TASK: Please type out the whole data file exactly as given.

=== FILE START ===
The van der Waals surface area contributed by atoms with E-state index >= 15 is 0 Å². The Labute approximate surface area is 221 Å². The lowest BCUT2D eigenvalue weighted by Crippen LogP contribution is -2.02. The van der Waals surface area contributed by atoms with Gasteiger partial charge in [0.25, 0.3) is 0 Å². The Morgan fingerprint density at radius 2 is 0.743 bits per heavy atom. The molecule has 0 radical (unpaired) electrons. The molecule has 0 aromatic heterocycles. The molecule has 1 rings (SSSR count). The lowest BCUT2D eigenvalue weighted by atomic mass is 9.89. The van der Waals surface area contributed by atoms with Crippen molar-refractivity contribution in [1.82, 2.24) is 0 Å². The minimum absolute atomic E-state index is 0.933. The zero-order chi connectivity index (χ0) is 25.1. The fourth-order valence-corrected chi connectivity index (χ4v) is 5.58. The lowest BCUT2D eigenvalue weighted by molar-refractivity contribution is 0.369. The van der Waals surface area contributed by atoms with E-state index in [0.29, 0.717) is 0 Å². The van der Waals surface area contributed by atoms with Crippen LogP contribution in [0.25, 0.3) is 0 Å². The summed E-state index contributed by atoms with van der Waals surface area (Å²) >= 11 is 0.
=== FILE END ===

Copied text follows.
The van der Waals surface area contributed by atoms with E-state index >= 15 is 0 Å². The Labute approximate surface area is 221 Å². The lowest BCUT2D eigenvalue weighted by Crippen LogP contribution is -2.02. The van der Waals surface area contributed by atoms with Gasteiger partial charge in [0.25, 0.3) is 0 Å². The Morgan fingerprint density at radius 2 is 0.743 bits per heavy atom. The molecule has 0 radical (unpaired) electrons. The molecule has 0 aromatic heterocycles. The molecule has 1 rings (SSSR count). The lowest BCUT2D eigenvalue weighted by atomic mass is 9.89. The van der Waals surface area contributed by atoms with Crippen molar-refractivity contribution in [1.82, 2.24) is 0 Å². The minimum absolute atomic E-state index is 0.933. The zero-order chi connectivity index (χ0) is 25.1. The fourth-order valence-corrected chi connectivity index (χ4v) is 5.58. The lowest BCUT2D eigenvalue weighted by molar-refractivity contribution is 0.369. The van der Waals surface area contributed by atoms with E-state index in [0.29, 0.717) is 0 Å². The van der Waals surface area contributed by atoms with Crippen LogP contribution in [0.25, 0.3) is 0 Å². The summed E-state index contributed by atoms with van der Waals surface area (Å²) >= 11 is 0.